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Why do so many polyatomic ions contain oxygen?

  1. Jan 7, 2013 #1
    Why do so many polyatomic ions contain oxygen?
  2. jcsd
  3. Jan 9, 2013 #2
    Is this a dumb question for some reason?
  4. Jan 9, 2013 #3
    It's vague. Is there a specific reaction or set of reactions that you're interested in, in a particular kind of situation/environment? Otherwise, I don't really know what to say. There are some with oxygen and some without. I have no idea what "so many" means here.
  5. Jan 9, 2013 #4
    In most gen chem texts (or web search) there is a table or list of common polyatomic ions. It seems the vast majority of them contain oxygen. A few exceptions are CN-, and NH4+. I am curious if there is a physical reason for this pattern.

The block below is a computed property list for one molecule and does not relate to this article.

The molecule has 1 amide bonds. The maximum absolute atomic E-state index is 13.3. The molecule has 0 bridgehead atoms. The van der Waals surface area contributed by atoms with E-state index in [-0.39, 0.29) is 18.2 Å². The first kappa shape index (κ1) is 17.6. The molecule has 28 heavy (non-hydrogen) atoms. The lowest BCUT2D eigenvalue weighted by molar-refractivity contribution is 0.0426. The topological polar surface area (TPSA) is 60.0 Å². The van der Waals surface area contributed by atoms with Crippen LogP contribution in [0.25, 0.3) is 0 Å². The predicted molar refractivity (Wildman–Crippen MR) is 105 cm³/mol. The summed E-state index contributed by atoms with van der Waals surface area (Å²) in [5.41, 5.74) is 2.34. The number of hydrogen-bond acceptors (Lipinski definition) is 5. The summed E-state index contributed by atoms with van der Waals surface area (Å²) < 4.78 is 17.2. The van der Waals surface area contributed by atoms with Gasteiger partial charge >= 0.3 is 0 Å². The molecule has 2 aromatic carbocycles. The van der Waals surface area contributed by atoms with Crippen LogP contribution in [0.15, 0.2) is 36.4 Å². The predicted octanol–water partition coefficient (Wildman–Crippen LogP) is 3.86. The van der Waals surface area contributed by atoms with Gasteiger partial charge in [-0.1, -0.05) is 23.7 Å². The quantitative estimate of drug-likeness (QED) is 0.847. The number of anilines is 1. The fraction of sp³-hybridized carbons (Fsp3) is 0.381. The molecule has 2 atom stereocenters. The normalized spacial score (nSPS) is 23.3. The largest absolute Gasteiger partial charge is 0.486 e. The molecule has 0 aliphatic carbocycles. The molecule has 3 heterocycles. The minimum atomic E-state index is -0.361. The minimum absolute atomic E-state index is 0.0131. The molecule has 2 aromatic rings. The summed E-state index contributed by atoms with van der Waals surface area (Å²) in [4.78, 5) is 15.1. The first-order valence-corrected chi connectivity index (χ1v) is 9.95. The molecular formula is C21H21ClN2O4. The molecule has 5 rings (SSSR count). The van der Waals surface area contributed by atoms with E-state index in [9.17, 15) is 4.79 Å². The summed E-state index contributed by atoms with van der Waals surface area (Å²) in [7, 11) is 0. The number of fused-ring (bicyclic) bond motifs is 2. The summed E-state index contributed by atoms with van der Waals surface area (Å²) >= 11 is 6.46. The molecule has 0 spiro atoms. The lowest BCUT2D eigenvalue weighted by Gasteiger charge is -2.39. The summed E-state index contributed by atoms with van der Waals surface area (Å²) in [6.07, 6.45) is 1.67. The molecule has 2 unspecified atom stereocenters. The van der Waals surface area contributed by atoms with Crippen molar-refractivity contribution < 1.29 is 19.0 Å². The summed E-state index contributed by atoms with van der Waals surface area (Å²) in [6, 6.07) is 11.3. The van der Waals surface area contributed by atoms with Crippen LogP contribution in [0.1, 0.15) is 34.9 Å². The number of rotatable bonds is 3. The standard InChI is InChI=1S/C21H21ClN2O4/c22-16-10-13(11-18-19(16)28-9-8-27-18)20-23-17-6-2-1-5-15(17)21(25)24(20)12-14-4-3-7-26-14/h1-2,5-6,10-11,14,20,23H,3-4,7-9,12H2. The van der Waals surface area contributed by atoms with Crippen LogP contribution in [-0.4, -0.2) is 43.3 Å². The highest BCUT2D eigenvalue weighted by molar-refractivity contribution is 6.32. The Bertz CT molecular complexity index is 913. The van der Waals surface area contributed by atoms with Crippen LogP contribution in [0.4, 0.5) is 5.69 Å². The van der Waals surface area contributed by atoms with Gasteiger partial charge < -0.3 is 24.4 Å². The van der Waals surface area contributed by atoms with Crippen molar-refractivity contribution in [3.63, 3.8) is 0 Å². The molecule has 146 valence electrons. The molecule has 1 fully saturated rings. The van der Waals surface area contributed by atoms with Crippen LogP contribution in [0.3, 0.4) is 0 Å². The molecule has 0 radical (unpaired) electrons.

6. Jan 9, 2013 #5
  7. Jan 26, 2013 #6
    "Reason" is that molecules with oxygen are typically quite stable with a negative charge. Especially if the molecule contains a resonance structure near the oxygen. Since oxygen is very electronegative it doesn't mind keeping the charge to other molecules as easily as those without oxygen. Could be more technical I guess but that's the gist.
  8. Jan 27, 2013 #7
    Nice question. I agree with ChaseRLewis. By definition an anion is a negatively charged ion that easily combines with metal cations or protons to form a salt or an acid. In order for an ion to be capable of easily donating electrons it must have a very polar or easily polarisable structure which at the same time must be stable. The most electronegative elements are fluorine and oxygen so they should form the most polar bonds, but flourine does not form stable dianions. There are, however some oxygen-free ions with relatively covalent bonds, which are relatively stable, such as (HS)-, (CN)- , (SCN)-, NH2- and a few others such as (N3)- (C2)2- or (RC2)2- whose compounds with metals are generally very unstable.
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